‘The Sanguine EP’ will be released on Monday, the 3rd of November, on the band’s own The Smallest Label. Their third album ‘Hope is a State of Mind’ can now be pre-ordered on their PledgeMusic Web site, along with the opportunity to purchase a whole series of unique and limited edition items. The album will be released on the 16th of February 2015. You can stream EP track ‘The Assisted’ below.
By Mary Chang
on Monday, 27th October 2014 at 12:00 pm
The Staveley-Taylor sisters – Emily and Jessica and Camilla – are better known as the Staves, now well known for their jaw-droppingly brilliant, familial-driven harmonies. When you’re this good, you don’t need a whole lot of instrumentation, and I feel pretty honoured to have seen them play a stripped back session as part of the bill put together by Communion Records’ Ben Lovett of Mumford and Sons fame at my first SXSW in 2012.
After several early high-profile touring slots supporting the likes of the (now defunct) Civil Wars and their most current highly acclaimed and sold out UK tour this month, it seems strange that the three sisters haven’t released a follow up to 2012 debut album ‘Dead & Born & Grown’ yet. One can only assume that they’ve biding their time, continually honing their craft and choosing to release music only a trickle at a time, under their own terms. The latest from the Staves’ fountain comes in the form of the three-track EP ‘Blood I Bled’, out today on Atlantic Records.
In a classic example of an artist suffering for their art, the EP was produced in the dead of winter in Wisconsin by Bon Iver mastermind Justin Vernon. Just from the title alone, you know already this was going to be a painful affair. The title track has been released as a single and as should be expected, ‘Blood I Bled’ is the standout on the EP. The lyrics speak of a storm coming (“calm the gathering rain”) but of a relationship confused: “suffering as I suffer you / you when you speak of pain / if I was, if I am, if I did, if I have”. The strings and horns lend an amazing grandeur to what might have been an otherwise sparse Staves track, and they suit the powerful vocals, expressing conflict and bewilderment, well.
‘Open’ opens the EP initially gently and pleasingly but as the song rolls on, it seems like Vernon’s contribution was to make this release dark, as crackles and an ominous backbeat more suited to Patrick Wolf’s darker days give the song an overall unsettling feeling. Third track ‘America’ reads like a love letter to their temporary home, the girls requesting “do not disturb me ‘til the morning”, while “drinking in the evening and sinking in the sun”. Less dramatic than ‘Open’ and less emphatic than ‘Blood I Bled’, it’s more the sweetly-finishing song that most Staves listeners are used to. It’s a nice enough group of songs; there is little to criticise here, except maybe more variety between the tracks would have added some autumnal spice?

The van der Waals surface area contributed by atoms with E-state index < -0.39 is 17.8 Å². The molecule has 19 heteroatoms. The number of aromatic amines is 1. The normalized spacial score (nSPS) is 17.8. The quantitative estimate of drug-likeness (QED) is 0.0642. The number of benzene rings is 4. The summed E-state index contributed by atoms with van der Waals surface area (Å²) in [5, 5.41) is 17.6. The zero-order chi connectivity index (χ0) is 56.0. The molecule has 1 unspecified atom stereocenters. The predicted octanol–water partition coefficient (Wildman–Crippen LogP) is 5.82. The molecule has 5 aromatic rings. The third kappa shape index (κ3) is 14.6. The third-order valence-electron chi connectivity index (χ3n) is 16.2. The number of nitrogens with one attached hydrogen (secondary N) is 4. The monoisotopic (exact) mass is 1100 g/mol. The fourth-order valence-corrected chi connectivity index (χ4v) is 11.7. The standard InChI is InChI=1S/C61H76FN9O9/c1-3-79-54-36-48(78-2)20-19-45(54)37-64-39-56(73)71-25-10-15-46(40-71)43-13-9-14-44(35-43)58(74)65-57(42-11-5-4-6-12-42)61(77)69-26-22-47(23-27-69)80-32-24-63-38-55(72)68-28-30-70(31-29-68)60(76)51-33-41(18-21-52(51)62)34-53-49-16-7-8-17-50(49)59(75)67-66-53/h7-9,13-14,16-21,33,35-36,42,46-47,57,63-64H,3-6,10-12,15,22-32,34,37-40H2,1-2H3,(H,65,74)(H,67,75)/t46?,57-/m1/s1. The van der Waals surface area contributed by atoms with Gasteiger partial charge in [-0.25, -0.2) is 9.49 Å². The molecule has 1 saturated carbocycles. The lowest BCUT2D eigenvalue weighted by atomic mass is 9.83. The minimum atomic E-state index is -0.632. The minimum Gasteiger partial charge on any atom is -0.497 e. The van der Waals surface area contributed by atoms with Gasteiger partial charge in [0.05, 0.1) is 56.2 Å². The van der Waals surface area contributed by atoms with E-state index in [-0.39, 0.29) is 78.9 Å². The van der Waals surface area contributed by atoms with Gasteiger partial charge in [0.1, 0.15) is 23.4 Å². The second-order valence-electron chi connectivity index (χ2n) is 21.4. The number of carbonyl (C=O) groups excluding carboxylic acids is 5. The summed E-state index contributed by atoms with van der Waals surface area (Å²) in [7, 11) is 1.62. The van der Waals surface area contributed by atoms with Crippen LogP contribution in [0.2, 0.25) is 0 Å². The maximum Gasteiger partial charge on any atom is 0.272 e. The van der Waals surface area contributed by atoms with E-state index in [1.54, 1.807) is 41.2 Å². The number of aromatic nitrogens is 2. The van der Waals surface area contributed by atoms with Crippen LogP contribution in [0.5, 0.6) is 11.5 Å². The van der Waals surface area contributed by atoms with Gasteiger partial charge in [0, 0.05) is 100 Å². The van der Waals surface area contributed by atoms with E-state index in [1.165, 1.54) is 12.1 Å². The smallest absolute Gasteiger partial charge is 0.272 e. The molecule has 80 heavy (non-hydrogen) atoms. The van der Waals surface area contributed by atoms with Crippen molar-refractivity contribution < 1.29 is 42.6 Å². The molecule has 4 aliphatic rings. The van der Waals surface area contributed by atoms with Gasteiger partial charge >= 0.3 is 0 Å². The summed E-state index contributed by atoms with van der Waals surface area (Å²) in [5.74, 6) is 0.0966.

The ‘Blood I Bled’, the latest from the Staves, is out today on Atlantic Records. If you purchase the EP from iTunes, you’ll also get a bonus track, a special remix of ‘Open’ by Justin Vernon that you can listen to below.
At a time when the term apathy is almost an outlawed word in Scotland, it’s ironic that an album by a band from north of Hadrian’s Wall inspires an overwhelmingly apathetic feeling within me. From the beginning of We Were Promised Jetpacks‘ third outing ‘Unravelling’ – barring sparse sections of the record – all I could think was what else I could be doing rather than listen to this record.
Maybe I’ll listen to the new We Are the Ocean song ‘ARK’. That’s been buzzing around my head nicely for a while. Or perhaps I’ll try and write a feature piece on that BBC Music cover creation of ‘God Only Knows’, to delve into the madness where they put Dave Grohl in the same vein as (definition of flash in the pan) Sam Smith. Or perhaps I’ll listen to that 30-second snippet of the new Foo Fighters album in the documentary promo.
For me, those thoughts gave the underlying impression of an album that failed to do what I demand from music. It neither grabbed me, nor did it take me on a journey, nor did it inspire any poignant emotion within me – barring apathy – if that can be classified as a discernable emotion. I didn’t feel it was truly experimental either; there was nothing which jumped out and grabbed me and made me think, nobody else is doing that at the moment.
The record truly just doesn’t get going until quarter of an hour in, despite flecks of promise at the end of LP opener ‘Safety in Numbers’. ‘Night Terror’ at least had enough about to wake me from the faux-slumber I drifted into at the top of the album. Perhaps I was expecting too much? But when the NME call their second album “Punchy, literate guitar music”, I expect a bit of punch before around 25 minutes into the blooming thing. ‘A Part of It’ starts off with a bit of bite and vigour, almost enough to nudge me awake from my stasis.